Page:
When Lilian Ramirez was 12 years old, we met her at Fuente de Vida home for girls in Taulabe, Honduras. Lilian was preparing to transition out of the orphanage, and she expressed interest in continuing her education. With the help of Casa de Esperanza, today Lilian is a graduate of the National Honduran Autonoma University with a bachelor’s degree in psychology. Lilian has secured a job with UNICEF (the United Nations Children’s Fund).
HOPE. HEALING. HONDURAS.
Honduras is one of the poorest countries in the Western Hemisphere. In 1998, Hurricane Mitch caused massive and widespread destruction. Honduran President Carlos Roberto Flores said that fifty years of progress in the country had been reversed. Total losses were estimated at $3 billion USD. In 2010, 50% of the population were still living below the poverty line. By 2016 more than 66% were living below the poverty line. Estimates put unemployment at about 27.9%, which is more than 1.2 million Hondurans. Because interest rates are near 50%, citizens struggle to get by on a daily basis. This has also caused a breakdown in family structure, with many single-parent families and many children being raised in orphanages. Read on to learn how Casa de Esperanza is making a difference in Honduras.
Young adults leaving orphanages in Honduras have no vocational skills, much less the basic life skills needed to live independently. Through the Comayagua Boys Project, Casa de Esperanza is teaching young men these skills while also giving them the opportunity to further their formal education.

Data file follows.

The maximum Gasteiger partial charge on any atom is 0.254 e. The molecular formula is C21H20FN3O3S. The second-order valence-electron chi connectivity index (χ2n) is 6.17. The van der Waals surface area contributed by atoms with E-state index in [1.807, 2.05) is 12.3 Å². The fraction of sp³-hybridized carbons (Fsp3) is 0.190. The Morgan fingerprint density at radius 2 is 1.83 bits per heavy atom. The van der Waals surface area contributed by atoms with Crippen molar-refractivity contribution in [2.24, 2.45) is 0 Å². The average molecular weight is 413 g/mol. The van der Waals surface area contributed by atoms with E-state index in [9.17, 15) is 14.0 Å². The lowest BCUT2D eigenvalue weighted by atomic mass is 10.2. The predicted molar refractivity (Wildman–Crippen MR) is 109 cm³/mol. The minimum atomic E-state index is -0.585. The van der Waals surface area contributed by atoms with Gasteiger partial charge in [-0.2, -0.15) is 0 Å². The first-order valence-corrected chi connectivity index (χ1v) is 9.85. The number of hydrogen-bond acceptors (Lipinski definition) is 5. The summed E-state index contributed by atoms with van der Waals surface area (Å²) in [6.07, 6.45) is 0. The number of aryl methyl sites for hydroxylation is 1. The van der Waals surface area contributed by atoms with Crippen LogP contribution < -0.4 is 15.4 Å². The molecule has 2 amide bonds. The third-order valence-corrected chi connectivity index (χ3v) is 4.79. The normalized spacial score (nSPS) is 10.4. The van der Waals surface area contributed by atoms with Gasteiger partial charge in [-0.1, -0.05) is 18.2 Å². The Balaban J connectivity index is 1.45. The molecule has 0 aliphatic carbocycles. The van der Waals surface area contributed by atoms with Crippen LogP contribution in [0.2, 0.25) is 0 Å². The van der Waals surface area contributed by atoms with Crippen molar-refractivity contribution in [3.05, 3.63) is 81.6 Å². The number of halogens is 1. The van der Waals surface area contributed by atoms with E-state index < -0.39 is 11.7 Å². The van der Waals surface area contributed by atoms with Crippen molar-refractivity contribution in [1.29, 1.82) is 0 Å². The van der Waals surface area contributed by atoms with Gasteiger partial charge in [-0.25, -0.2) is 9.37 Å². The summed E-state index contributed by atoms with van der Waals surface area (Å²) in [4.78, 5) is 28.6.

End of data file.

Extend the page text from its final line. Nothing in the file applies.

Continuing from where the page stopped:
Very few can afford the socialized healthcare that exists in Honduras. Casa de Esperanza has been working to empower local community leaders. These leaders are able to promote disease prevention concepts and basic hygiene with the materials and supplies Casa provides.
In the aftermath of Hurricane Mitch in 1999, Bill DeWitt, DDS went with volunteers fromWestern Michigan to Honduras to provide dental services and complete repairs on an orphanage. His wife Lori, a registered nurse, accompanied him on his next trip which would start them on their road to creating Casa de Esperanza.
Over the last six years, Casa de Esperanza’s mission has expanded to include medical & dental clinics, vocational training, & fundamental living skills through education projects.
Today, volunteers from Casa de Esperanza continue to return to Honduras several times a year to work on a variety of projects, such as dental and medical clinics, vocational training, as well as various construction endeavors.
Casa de Esperanza is always looking for help. From donations, to volunteers to run local events, to those willing to join a group trip, every little bit helps.